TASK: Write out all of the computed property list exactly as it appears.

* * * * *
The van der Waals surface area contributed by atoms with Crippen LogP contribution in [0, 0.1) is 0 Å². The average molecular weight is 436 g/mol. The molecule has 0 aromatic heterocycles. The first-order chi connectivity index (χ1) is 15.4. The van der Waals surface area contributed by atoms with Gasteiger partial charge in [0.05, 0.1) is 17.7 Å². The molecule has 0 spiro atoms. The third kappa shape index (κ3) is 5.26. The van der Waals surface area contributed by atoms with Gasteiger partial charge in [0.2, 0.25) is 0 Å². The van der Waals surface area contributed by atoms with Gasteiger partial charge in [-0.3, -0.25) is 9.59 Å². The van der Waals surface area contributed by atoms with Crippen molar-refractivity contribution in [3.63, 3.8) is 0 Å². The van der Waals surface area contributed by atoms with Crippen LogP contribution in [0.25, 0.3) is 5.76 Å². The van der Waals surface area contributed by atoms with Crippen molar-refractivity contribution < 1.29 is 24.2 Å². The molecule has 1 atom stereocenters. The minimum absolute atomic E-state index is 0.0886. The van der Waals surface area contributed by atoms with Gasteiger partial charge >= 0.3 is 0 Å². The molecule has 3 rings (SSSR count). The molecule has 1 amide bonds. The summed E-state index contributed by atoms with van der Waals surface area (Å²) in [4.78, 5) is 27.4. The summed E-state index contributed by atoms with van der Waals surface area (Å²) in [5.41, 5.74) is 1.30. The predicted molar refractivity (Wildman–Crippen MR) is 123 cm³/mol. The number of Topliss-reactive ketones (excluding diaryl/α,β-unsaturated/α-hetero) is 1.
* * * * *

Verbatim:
The van der Waals surface area contributed by atoms with Crippen LogP contribution in [0, 0.1) is 0 Å². The average molecular weight is 436 g/mol. The molecule has 0 aromatic heterocycles. The first-order chi connectivity index (χ1) is 15.4. The van der Waals surface area contributed by atoms with Gasteiger partial charge in [0.05, 0.1) is 17.7 Å². The molecule has 0 spiro atoms. The third kappa shape index (κ3) is 5.26. The van der Waals surface area contributed by atoms with Gasteiger partial charge in [0.2, 0.25) is 0 Å². The van der Waals surface area contributed by atoms with Gasteiger partial charge in [-0.3, -0.25) is 9.59 Å². The van der Waals surface area contributed by atoms with Crippen molar-refractivity contribution in [3.63, 3.8) is 0 Å². The van der Waals surface area contributed by atoms with Crippen LogP contribution in [0.25, 0.3) is 5.76 Å². The van der Waals surface area contributed by atoms with Crippen molar-refractivity contribution < 1.29 is 24.2 Å². The molecule has 1 atom stereocenters. The minimum absolute atomic E-state index is 0.0886. The van der Waals surface area contributed by atoms with Gasteiger partial charge >= 0.3 is 0 Å². The molecule has 3 rings (SSSR count). The molecule has 1 amide bonds. The summed E-state index contributed by atoms with van der Waals surface area (Å²) in [4.78, 5) is 27.4. The summed E-state index contributed by atoms with van der Waals surface area (Å²) in [5.41, 5.74) is 1.30. The predicted molar refractivity (Wildman–Crippen MR) is 123 cm³/mol. The number of Topliss-reactive ketones (excluding diaryl/α,β-unsaturated/α-hetero) is 1.